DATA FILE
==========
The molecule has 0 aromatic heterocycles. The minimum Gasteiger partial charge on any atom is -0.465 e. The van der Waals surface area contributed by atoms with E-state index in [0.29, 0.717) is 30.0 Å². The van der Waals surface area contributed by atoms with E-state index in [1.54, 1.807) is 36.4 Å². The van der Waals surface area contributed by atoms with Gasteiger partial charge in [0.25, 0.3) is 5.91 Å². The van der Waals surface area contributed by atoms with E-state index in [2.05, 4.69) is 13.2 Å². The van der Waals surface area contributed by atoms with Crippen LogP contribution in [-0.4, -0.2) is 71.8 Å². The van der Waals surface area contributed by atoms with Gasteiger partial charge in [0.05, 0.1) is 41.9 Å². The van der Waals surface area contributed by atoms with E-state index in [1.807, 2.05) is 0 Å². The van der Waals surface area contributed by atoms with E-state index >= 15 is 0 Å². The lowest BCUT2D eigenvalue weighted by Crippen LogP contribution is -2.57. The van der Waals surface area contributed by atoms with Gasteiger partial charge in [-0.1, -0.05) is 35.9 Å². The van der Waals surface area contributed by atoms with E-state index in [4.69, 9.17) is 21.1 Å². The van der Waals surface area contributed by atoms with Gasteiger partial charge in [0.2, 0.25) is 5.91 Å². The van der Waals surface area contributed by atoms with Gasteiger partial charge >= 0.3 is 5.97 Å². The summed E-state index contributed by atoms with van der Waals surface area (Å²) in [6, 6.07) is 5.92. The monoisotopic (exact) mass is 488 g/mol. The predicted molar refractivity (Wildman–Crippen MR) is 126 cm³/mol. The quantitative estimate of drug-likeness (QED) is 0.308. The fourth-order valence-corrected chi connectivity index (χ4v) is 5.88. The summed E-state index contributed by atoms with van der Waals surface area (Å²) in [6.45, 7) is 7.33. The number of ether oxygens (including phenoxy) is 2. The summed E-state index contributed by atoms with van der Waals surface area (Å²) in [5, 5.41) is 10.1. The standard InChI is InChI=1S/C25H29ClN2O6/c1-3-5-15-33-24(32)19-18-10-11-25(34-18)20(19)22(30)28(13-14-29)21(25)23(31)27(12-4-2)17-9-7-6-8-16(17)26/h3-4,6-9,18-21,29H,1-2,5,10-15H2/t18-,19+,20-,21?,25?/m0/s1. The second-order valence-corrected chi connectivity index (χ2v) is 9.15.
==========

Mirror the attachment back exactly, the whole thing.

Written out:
The molecule has 0 aromatic heterocycles. The minimum Gasteiger partial charge on any atom is -0.465 e. The van der Waals surface area contributed by atoms with E-state index in [0.29, 0.717) is 30.0 Å². The van der Waals surface area contributed by atoms with E-state index in [1.54, 1.807) is 36.4 Å². The van der Waals surface area contributed by atoms with Gasteiger partial charge in [0.25, 0.3) is 5.91 Å². The van der Waals surface area contributed by atoms with E-state index in [2.05, 4.69) is 13.2 Å². The van der Waals surface area contributed by atoms with Crippen LogP contribution in [-0.4, -0.2) is 71.8 Å². The van der Waals surface area contributed by atoms with Gasteiger partial charge in [0.05, 0.1) is 41.9 Å². The van der Waals surface area contributed by atoms with E-state index in [1.807, 2.05) is 0 Å². The van der Waals surface area contributed by atoms with E-state index >= 15 is 0 Å². The lowest BCUT2D eigenvalue weighted by Crippen LogP contribution is -2.57. The van der Waals surface area contributed by atoms with Gasteiger partial charge in [-0.1, -0.05) is 35.9 Å². The van der Waals surface area contributed by atoms with E-state index in [4.69, 9.17) is 21.1 Å². The van der Waals surface area contributed by atoms with Gasteiger partial charge in [0.2, 0.25) is 5.91 Å². The van der Waals surface area contributed by atoms with Gasteiger partial charge >= 0.3 is 5.97 Å². The summed E-state index contributed by atoms with van der Waals surface area (Å²) in [6, 6.07) is 5.92. The monoisotopic (exact) mass is 488 g/mol. The predicted molar refractivity (Wildman–Crippen MR) is 126 cm³/mol. The quantitative estimate of drug-likeness (QED) is 0.308. The fourth-order valence-corrected chi connectivity index (χ4v) is 5.88. The summed E-state index contributed by atoms with van der Waals surface area (Å²) in [6.45, 7) is 7.33. The number of ether oxygens (including phenoxy) is 2. The summed E-state index contributed by atoms with van der Waals surface area (Å²) in [5, 5.41) is 10.1. The standard InChI is InChI=1S/C25H29ClN2O6/c1-3-5-15-33-24(32)19-18-10-11-25(34-18)20(19)22(30)28(13-14-29)21(25)23(31)27(12-4-2)17-9-7-6-8-16(17)26/h3-4,6-9,18-21,29H,1-2,5,10-15H2/t18-,19+,20-,21?,25?/m0/s1. The second-order valence-corrected chi connectivity index (χ2v) is 9.15.